Causes and Complications of Rocky Mountain Spotted Fever

Rocky Mountain spotted fever is a relatively rare bacterial disease spread through bites from infected ticks. The infection itself is caused by the Rickettsia rickettsii parasite. Rocky Mountain spotted fever was first identified in the Rocky Mountains of the United States, and it is frequently found throughout the southeastern portion of the country. Cases have also been identified in Canada, Mexico, and Central and South America.

Symptoms normally appear within seven days of infection, and some patients may not show symptoms for up to two weeks. Some of the most common symptoms of Rocky Mountain spotted fever are a high fever, chills, muscle aches, and confusion. Patients may also have nausea, vomiting, and a severe headache. Sometimes, patients may develop a specific type of rash within three to five days after infection. This rash does not itch, and it generally begins on the wrists and ankles, though it can spread up to the torso and along the arms and legs. Some patients with Rocky Mountain spotted fever will never develop a rash, which can complicate diagnosis. In fact, since the symptoms mimic those of other illnesses, Rocky Mountain spotted fever may sometimes be misdiagnosed as influenza or other less serious conditions. Rocky Mountain spotted fever can be confirmed through a blood test, and antibiotics are normally started immediately if clinicians suspect a patient has this condition.

The major causes and complications of Rocky Mountain spotted fever are described below.

Contact With Infected Ticks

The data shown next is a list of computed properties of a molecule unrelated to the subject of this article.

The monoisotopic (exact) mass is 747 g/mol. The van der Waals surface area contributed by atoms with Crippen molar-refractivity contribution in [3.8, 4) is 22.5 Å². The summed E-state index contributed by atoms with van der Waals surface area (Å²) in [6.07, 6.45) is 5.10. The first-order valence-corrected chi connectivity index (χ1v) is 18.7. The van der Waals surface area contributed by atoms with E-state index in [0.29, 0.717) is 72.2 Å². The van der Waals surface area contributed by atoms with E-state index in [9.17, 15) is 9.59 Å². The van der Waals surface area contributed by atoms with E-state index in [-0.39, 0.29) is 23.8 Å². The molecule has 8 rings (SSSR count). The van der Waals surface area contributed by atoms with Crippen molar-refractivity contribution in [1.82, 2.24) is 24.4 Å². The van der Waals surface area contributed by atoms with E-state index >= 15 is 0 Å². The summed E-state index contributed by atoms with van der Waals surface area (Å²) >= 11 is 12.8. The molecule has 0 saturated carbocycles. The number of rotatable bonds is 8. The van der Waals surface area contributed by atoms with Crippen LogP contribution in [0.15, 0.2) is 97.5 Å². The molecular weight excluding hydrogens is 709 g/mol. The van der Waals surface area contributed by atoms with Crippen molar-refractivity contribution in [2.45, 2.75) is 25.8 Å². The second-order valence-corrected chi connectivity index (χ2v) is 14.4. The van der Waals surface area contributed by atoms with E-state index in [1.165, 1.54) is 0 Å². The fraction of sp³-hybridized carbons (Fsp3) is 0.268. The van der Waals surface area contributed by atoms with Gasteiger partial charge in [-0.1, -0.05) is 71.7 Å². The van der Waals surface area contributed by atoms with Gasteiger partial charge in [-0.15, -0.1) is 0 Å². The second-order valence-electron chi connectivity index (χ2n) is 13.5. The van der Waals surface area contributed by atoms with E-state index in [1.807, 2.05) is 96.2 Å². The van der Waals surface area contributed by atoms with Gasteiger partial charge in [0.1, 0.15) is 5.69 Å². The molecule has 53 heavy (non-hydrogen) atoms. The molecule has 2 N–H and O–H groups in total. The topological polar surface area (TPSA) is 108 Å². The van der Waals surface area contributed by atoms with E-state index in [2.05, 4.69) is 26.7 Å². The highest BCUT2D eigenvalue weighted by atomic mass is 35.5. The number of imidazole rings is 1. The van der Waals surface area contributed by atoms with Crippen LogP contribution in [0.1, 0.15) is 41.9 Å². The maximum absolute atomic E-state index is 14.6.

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Rocky Mountain spotted fever is transmitted to humans through contact with infected ticks. Infections are most common when ticks are active during the spring and summer. In the United States, patients who live in the southeastern area of the nation are at an elevated risk of this disease. Generally, ticks are likely to be encountered on hikes through grassy or wooded areas, and patients are advised to wear long sleeved shirts, long pants, and hats when hiking in these areas. Ideally, clothing should be sprayed with an insect repellent. Patients should also examine their skin after a hike to check for the presence of any ticks, and these should be pulled out with tweezers and flushed down the toilet. Occasionally, patients have caught Rocky Mountain spotted fever through contact with dogs that carry ticks. Dog owners should be especially careful to use tick prevention medicines for their pets, and any ticks discovered on a dog should be removed immediately.

Get familiar with the complications linked to Rocky Mountain spotted fever now.

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Emily Fowler